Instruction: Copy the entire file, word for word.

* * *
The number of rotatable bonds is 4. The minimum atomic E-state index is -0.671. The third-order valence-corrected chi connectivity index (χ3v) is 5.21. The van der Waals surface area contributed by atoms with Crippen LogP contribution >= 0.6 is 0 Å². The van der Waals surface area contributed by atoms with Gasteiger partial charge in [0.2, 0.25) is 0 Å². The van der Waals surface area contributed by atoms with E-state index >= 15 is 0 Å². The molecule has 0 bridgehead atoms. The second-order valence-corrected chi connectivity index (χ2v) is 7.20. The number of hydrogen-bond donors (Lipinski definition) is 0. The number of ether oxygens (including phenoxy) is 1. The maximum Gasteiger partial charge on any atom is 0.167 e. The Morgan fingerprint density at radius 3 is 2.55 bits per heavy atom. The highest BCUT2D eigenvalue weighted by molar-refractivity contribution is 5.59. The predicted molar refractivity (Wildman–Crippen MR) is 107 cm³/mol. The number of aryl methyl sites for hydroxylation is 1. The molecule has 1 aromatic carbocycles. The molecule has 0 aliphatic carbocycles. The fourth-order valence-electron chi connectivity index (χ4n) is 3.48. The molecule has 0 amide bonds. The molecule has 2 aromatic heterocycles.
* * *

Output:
The number of rotatable bonds is 4. The minimum atomic E-state index is -0.671. The third-order valence-corrected chi connectivity index (χ3v) is 5.21. The van der Waals surface area contributed by atoms with Crippen LogP contribution >= 0.6 is 0 Å². The van der Waals surface area contributed by atoms with Gasteiger partial charge in [0.2, 0.25) is 0 Å². The van der Waals surface area contributed by atoms with E-state index >= 15 is 0 Å². The molecule has 0 bridgehead atoms. The second-order valence-corrected chi connectivity index (χ2v) is 7.20. The number of hydrogen-bond donors (Lipinski definition) is 0. The number of ether oxygens (including phenoxy) is 1. The maximum Gasteiger partial charge on any atom is 0.167 e. The Morgan fingerprint density at radius 3 is 2.55 bits per heavy atom. The highest BCUT2D eigenvalue weighted by molar-refractivity contribution is 5.59. The predicted molar refractivity (Wildman–Crippen MR) is 107 cm³/mol. The number of aryl methyl sites for hydroxylation is 1. The molecule has 1 aromatic carbocycles. The molecule has 0 aliphatic carbocycles. The fourth-order valence-electron chi connectivity index (χ4n) is 3.48. The molecule has 0 amide bonds. The molecule has 2 aromatic heterocycles.